A new RSPB Project Officer was appointed at the start of 2009, Geraint Williams. The male returned earlier than he had done in previous years on 21st March and incredibly the female was just one day behind him. The eggs were laid on 6th, 9th and 12th April and they hatched on 13th, 14th and 17th May. On 18th June they were ringed, white Darvics again, White 90 a female, White YF a male and the youngest another female White 91. A few days after ringing it was noticed that she was no longer wearing her BTO ring. They fledged on 6th, 8th and 11th July. The last sighting of YF and the male was on 2nd September.
On 18th July 2012 White 91 landed on the Osprey nest at Loch of the Lowes. This was the first time she had been sighted since she was last seen at her natal nest on 1st September 2009.
The male’s arrival was one day later than the previous year, arriving on 22nd March and the female was back with him the following morning. However, an intruder female disrupted the osprey pair, and it was 16 days before the first egg was laid, the longest period ever for the Glaslyn birds. The eggs were laid 8th, 11th and 14th April, with hatching dates of 15th, 17th and 19th May. Ringing took place on 16th June. White Darvics were used for the final time. White 93 and White 92 females and the youngest a male White 94. The youngsters fledged on 8th, 9th and 11th July. All the ospreys had left the valley by the end of August.
In September came the news that White 94 had been sighted and photographed by M Trachsel at Lake Klingnau, near Zurich.
The male put in his earliest appearance to date arriving on 16th March. He was not alone for too long though, as the female was back on the 20th, her earliest return date. The early arrival of the pair lead to the earliest ever recorded osprey egg in the UK being laid on 2nd April, followed by another two on the 5th and 8th. On the 21st April whilst the male was away fishing, the female was joined by another male who presented her with a fish. There was great excitement in the visitor centre when it was noticed that he was wearing a white Darvic ring on his right leg. Zooming in the camera revealed that it was YC one of the 2008 youngsters. The first Glaslyn born Osprey to have returned to Wales.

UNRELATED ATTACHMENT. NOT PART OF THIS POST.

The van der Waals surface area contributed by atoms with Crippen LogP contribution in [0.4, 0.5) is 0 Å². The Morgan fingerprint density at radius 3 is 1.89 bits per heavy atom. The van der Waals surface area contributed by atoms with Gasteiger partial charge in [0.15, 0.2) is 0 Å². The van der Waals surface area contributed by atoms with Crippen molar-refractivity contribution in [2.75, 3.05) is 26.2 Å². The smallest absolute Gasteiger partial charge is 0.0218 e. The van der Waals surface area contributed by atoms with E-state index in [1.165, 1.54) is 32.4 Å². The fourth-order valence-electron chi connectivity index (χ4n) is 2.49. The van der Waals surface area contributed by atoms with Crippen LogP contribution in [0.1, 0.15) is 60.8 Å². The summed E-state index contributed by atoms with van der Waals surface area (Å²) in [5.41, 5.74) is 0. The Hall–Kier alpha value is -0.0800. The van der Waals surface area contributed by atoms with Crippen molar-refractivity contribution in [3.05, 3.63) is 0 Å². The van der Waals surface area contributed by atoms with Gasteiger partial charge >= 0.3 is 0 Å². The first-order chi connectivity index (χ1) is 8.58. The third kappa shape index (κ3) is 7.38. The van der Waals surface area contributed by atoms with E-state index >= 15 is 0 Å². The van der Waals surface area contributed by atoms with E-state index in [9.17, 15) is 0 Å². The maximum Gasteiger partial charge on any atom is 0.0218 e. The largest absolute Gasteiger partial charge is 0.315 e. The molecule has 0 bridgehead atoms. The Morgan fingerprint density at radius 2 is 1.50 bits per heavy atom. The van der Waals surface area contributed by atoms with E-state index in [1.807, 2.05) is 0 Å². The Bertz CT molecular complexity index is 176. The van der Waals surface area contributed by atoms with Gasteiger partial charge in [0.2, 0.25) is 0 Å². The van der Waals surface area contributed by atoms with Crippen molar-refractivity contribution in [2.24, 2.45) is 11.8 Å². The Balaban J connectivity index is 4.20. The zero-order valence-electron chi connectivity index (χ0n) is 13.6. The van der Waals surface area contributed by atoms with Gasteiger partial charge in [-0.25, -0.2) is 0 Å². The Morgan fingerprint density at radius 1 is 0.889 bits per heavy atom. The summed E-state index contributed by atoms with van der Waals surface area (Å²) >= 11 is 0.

The eggs hatched on 9th, 11th and 14th May and the first chick was subsequently confirmed as being the earliest recorded Osprey chick ever to hatch in the UK. Ringing took place on 16th June. Blue Darvics were used for the first time. Although they were believed to have been ringed in order of age there was some uncertainty. Blue 77 a female had a slightly longer wing length than Blue 78 a male and was recorded as the eldest. Blue 79 the youngest and another male had a much shorter wing length, but was actually slightly heavier than Blue 78! The first to fledge on 28th June was Blue 78 and if he was the middle chick that made for a fledging age of 48 days. Blue 77 fledged on 4th July and Blue 79 on 6th July. Blue 78 appeared to become independent fairly quickly and after the first part of August there were no confirmed sightings of him, but the other two juveniles remained in the area until late August.
There was another important event in 2011, as the Glaslyn Ospreys were no longer the only known breeding pair in Wales. The unringed male Osprey known as Monty that had been using the nest platform at Cors Dyfi since at least 2009, had been joined by a female hatched at Rutland in 2008, White 03. They successfully raised three chicks together. White YC also visited the Dyfi nest on at least two occasions.